Kwame Akoto-Bamfo and Building Restorative Justice Across the African Diaspora – Monument Lab – Rachel Ama Asaa Engmann

August 16th, 2021 Rachel Ama Asaa Engmann

Kwame Akoto-Bamfo is one of Ghana’s most currently celebrated artists in the international art world. This story is the result of several conversations that Rachel Ama Asaa Engmann had with the artist in 2021 that focused on the intersections of art, history, heritage, social and restorative justice.

Kwame Akoto-Bamfo is a Ghanaian artist. His latest sculpture, entitled Blank Slate: Hope for a New America, is a timely and apposite intervention in the ongoing discussions around the history and legacies of the transatlantic slave trade, slavery, and monuments. The statue depicts the intergenerational struggles in the African American experience: At its base, it depicts an enslaved ancestor, bent forward with his hands behind his back, head turned sideways, face on the ground, hands and feet bound in metal chains, and a booted foot on his head. It is a chilling reminder of an image with which we are only too familiar—though it must be noted that the sculpture was crafted prior to the death of George Floyd. On top of this figure is a union soldier with a noose around his neck. Finally, is the representation of an activist mother with baby, signifying the next generation. Akoto-Bamfo describes it as “a noisy one—a protest piece that speaks against racist civil war monuments.”

This mobile art installation is currently touring throughout the United States to several locations with a history and legacy of racial injustice, including Louisville, Detroit, Atlanta, Chicago, Selma, Birmingham, and New York. Akoto-Bamfo’s sculpture can be understood as a challenge to Confederate monuments and tribute to African American history and the ongoing fight for social and racial justice, as part of an attempt to heal the nation. He conducted extensive research for though he did not know where his work would be placed at the time that he was commissioned, he knew that Blank Slate would respond to monuments that his American “brothers have issues with.” Through this work, he strives to foster dialogue, provide a platform, and elevate the voices of those historically silenced and oppressed, by inviting the public to engage with the work through an interactive screen, where their words will be shared anonymously on the slate. This interactive sculpture invites communities to contribute, not only towards his artwork, but also to wider ongoing transnational conversations and initiatives around history, memory, justice, and monuments.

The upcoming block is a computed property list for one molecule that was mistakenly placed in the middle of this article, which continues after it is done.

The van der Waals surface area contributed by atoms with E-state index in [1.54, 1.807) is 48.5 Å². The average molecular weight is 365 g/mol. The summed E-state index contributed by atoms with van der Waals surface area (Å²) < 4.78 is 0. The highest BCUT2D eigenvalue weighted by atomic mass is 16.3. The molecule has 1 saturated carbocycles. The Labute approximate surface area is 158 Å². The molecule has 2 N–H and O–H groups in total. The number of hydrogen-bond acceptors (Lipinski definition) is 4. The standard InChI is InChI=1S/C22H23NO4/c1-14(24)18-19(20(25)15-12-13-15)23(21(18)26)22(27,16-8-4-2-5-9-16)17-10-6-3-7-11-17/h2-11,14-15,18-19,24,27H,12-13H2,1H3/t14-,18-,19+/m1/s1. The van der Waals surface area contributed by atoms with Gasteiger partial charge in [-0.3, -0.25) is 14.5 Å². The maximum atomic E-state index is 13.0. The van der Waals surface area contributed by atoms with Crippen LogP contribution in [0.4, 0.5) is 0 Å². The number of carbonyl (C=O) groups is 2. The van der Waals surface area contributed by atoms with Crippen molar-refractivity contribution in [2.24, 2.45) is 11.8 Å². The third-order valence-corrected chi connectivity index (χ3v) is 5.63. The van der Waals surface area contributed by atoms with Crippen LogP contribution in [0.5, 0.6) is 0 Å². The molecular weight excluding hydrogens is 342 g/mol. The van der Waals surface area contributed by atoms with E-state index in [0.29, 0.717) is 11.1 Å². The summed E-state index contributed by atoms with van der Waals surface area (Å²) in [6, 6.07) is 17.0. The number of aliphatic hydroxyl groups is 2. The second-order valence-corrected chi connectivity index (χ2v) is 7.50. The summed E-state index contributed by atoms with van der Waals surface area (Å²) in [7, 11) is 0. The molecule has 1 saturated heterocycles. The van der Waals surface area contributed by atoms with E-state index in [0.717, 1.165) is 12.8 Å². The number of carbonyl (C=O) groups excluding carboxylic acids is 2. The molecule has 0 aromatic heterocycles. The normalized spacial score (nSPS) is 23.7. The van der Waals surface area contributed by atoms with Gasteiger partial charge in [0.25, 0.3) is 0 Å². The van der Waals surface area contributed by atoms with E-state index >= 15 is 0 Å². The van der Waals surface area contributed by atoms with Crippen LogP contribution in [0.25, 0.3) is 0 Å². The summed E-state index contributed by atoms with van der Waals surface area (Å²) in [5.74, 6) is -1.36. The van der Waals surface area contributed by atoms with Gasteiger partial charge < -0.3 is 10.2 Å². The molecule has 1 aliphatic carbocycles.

First unveiled during a private viewing in Ghana, prior to its shipment to the United States, many discussions transpired amongst those involved in the project: some feared it might incite violence, others said that it represented a prediction.

…(read more).

Cited sources include:

  • Akyeampong, E. 2001. History, memory, slave-trade and slavery in Anlo (Ghana). Slavery and Abolition 22: 1-24.
  • Bailey, Anne C. 2005. African Voices of the Atlantic Slave Trade: Beyond the Silence and the Shame. Boston: Beacon Press.
  • Bellagamba, Alice, Sandra E. Greene and Martin A. Klein. 2017. African Slaves, African Masters: Histories, Memories, Legacies. Africa World Press.
  • Bellagamba, Alice, Sandra E. Greene and Martin A. Klein. 2013. The Bitter Legacy: African Slavery Past and Present. Princeton: Markus Weiner Publishers;
  • Boachie-Ansah, J. 2009. Archaeological investigation at the Danish plantation site of Brockman, Ghana. Afrique 5: 149-172.
  • Bredwa-Mensah, Yaw. 1999. Archaeology of Slavery in West Africa. Transactions of the Historical Society of Ghana 3: 27-43.
  • DeCorse, Christopher. R. 2001a. An Archaeology of Elmina: Africans and Europeans on the Gold Coast, 1400- 1900’. Washington: Smithsonian Institution Press.
  • Engmann, Rachel Ama Asaa. 2019. Autoarchaeology at Christiansborg Castle: Decolonizing Knowledge, Pedagogy and Praxis. Journal of Community Archaeology and Heritage 6 (3): 204-19;
  • Greene, Sandra E. 2017. Slave Owners of West Africa: Decision-making in the Age of Abolition. Bloomington: Indiana University.
  • Keren, E. (2009). The Transatlantic Slave Trade in Ghanaian Academic Historiography: History, Memory, and Power. The William and Mary Quarterly, 66(4), 975–1000. http://www.jstor.org/stable/40467550
  • Perbi, Akosua Adoma. 2004. A History of Indigenous Slavery in Ghana: From the 15th to the 19th Centuries. Accra: Sub-Saharan Press.

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